Voters will not have a chance this fall to weigh in on a ballot initiative that sought to curtail corporate money in District politics after the DC Board of Elections acknowledged "inconsistencies" in its review of petitions supporting the measure.
D.C. Superior Court Judge Laura Cordero on Tuesday approved a plan that will allow the D.C. Committee to Restore Public Trust, which coordinated the band of activists pressing the initiative, until Oct. 2 to examine the approximately 30,000 signatures they submitted in support of the measure. The review will conclude after the ballots for the November election have been printed, but it could clear the way for the proposal to appear on a future ballot.
The elections board last month rejected thousands of signatures and ruled that the activists hadn't collected the 23,298 signatures necessary to place Initiative 70, which would ban direct corporate contributions to municipal campaigns, on the Nov. 6 general election ballot. The board said the group fell short by 1,726 signatures.
The ruling set off a flurry of litigation -- with the activists claiming elections regulators had miscounted and the board saying the D.C. Public Trust didn't understand its review procedures.
Although both sides met privately last week to discuss the board's methodology, the activists said Tuesday that completing a line-by-line review ahead of a hearing that had been planned for later this week would be impossible.
"There is not enough time to get that done in the next several days and be confident in that count," D.C. Public Trust attorney Elizabeth Getman told Cordero.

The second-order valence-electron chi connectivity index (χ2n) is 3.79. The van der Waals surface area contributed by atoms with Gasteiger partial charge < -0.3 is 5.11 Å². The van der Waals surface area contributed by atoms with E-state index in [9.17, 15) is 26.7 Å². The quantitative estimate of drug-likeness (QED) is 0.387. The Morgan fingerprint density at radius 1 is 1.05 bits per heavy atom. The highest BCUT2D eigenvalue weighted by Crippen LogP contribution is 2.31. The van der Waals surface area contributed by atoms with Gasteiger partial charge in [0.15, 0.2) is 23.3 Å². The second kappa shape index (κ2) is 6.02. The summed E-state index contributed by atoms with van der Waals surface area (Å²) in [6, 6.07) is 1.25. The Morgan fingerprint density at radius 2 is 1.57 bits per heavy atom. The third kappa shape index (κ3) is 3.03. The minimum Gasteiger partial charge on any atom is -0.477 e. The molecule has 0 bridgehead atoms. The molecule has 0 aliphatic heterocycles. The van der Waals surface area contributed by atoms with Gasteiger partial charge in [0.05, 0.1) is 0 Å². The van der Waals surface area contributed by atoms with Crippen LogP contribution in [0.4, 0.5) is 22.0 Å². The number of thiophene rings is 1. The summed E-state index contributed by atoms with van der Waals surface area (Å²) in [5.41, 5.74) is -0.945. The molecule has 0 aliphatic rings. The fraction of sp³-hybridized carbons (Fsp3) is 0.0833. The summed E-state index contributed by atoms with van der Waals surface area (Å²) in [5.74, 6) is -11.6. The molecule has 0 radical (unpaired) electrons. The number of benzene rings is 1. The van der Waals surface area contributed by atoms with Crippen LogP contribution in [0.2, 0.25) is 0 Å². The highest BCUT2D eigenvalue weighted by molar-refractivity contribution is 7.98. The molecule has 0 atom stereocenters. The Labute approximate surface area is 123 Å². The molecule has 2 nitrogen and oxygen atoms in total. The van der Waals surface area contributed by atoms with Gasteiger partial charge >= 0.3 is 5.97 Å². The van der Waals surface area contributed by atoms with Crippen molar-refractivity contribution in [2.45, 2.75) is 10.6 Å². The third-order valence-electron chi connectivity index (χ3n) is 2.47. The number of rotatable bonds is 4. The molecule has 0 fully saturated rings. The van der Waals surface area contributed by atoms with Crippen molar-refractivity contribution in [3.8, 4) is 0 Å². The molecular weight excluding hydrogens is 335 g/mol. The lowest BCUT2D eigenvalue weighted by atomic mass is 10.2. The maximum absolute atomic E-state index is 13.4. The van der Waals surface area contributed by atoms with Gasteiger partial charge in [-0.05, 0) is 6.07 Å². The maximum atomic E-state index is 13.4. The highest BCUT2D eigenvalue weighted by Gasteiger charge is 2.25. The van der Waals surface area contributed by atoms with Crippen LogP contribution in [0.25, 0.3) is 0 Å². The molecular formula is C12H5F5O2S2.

Terri Stroud, a lawyer for the elections board, acknowledged Tuesday that staff members had used a confusing methodology when reviewing petitions.
"There were inconsistencies," Stroud said. "Every person who reviewed had a different way of noting whether a petition was correct or incorrect."
The board has sought to dismiss the activists' appeal outright, but Cordero, who described the broader dispute as "mass confusion," won't rule on that motion until at least mid-October.
Bryan Weaver, who spearheaded the effort to place the initiative before voters, said Tuesday that the episode disturbed him.
"This is one of the most frustrating things I've ever gone through," Weaver said after Cordero's ruling. "There are just so many inconsistencies."
The legal drama about the fate of Initiative 70 has played out as Mayor Vincent Gray proposed an overhaul of the city's campaign finance rules.
Gray never embraced Initiative 70's broadness and instead focused on ending "pay to play" by banning campaign donations from existing or prospective city contractors. Gray also proposed enhancing disclosure requirements and limiting to $25 contributions made with money orders.
The D.C. Council will consider Gray's proposal this fall.